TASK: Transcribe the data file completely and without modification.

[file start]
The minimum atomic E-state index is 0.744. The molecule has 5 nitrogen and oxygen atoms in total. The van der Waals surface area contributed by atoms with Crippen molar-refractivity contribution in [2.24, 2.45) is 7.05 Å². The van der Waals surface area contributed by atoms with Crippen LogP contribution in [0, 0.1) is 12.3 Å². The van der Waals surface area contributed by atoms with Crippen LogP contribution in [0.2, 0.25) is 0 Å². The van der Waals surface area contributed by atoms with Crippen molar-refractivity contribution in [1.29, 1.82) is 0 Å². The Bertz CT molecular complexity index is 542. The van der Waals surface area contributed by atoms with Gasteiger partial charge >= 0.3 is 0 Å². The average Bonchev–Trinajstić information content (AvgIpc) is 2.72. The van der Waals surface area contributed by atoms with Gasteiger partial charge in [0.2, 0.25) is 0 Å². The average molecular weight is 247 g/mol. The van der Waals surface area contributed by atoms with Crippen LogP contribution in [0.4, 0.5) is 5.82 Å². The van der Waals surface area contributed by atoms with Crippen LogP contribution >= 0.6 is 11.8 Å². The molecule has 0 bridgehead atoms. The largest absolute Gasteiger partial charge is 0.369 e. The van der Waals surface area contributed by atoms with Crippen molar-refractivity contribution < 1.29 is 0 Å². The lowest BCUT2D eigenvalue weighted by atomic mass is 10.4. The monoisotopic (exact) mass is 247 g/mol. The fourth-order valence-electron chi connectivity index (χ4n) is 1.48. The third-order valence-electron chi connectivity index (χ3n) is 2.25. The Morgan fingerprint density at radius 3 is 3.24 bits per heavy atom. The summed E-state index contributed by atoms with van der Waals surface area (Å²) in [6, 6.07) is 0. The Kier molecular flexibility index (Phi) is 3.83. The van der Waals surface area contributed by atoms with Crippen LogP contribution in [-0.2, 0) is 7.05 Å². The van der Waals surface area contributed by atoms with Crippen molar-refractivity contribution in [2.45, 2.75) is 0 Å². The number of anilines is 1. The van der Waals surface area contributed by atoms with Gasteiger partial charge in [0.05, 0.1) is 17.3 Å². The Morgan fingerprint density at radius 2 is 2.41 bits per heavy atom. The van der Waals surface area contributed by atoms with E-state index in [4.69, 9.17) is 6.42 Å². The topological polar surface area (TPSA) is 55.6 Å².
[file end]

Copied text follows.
The minimum atomic E-state index is 0.744. The molecule has 5 nitrogen and oxygen atoms in total. The van der Waals surface area contributed by atoms with Crippen molar-refractivity contribution in [2.24, 2.45) is 7.05 Å². The van der Waals surface area contributed by atoms with Crippen LogP contribution in [0, 0.1) is 12.3 Å². The van der Waals surface area contributed by atoms with Crippen LogP contribution in [0.2, 0.25) is 0 Å². The van der Waals surface area contributed by atoms with Crippen molar-refractivity contribution in [1.29, 1.82) is 0 Å². The Bertz CT molecular complexity index is 542. The van der Waals surface area contributed by atoms with Gasteiger partial charge >= 0.3 is 0 Å². The average Bonchev–Trinajstić information content (AvgIpc) is 2.72. The van der Waals surface area contributed by atoms with Gasteiger partial charge in [0.2, 0.25) is 0 Å². The average molecular weight is 247 g/mol. The van der Waals surface area contributed by atoms with Crippen LogP contribution in [0.4, 0.5) is 5.82 Å². The van der Waals surface area contributed by atoms with Crippen LogP contribution >= 0.6 is 11.8 Å². The molecule has 0 bridgehead atoms. The largest absolute Gasteiger partial charge is 0.369 e. The van der Waals surface area contributed by atoms with Crippen molar-refractivity contribution < 1.29 is 0 Å². The lowest BCUT2D eigenvalue weighted by atomic mass is 10.4. The monoisotopic (exact) mass is 247 g/mol. The fourth-order valence-electron chi connectivity index (χ4n) is 1.48. The third-order valence-electron chi connectivity index (χ3n) is 2.25. The Morgan fingerprint density at radius 3 is 3.24 bits per heavy atom. The summed E-state index contributed by atoms with van der Waals surface area (Å²) in [6, 6.07) is 0. The Kier molecular flexibility index (Phi) is 3.83. The van der Waals surface area contributed by atoms with Crippen LogP contribution in [-0.2, 0) is 7.05 Å². The van der Waals surface area contributed by atoms with Crippen molar-refractivity contribution in [2.45, 2.75) is 0 Å². The number of anilines is 1. The van der Waals surface area contributed by atoms with Gasteiger partial charge in [0.05, 0.1) is 17.3 Å². The Morgan fingerprint density at radius 2 is 2.41 bits per heavy atom. The van der Waals surface area contributed by atoms with E-state index in [4.69, 9.17) is 6.42 Å². The topological polar surface area (TPSA) is 55.6 Å².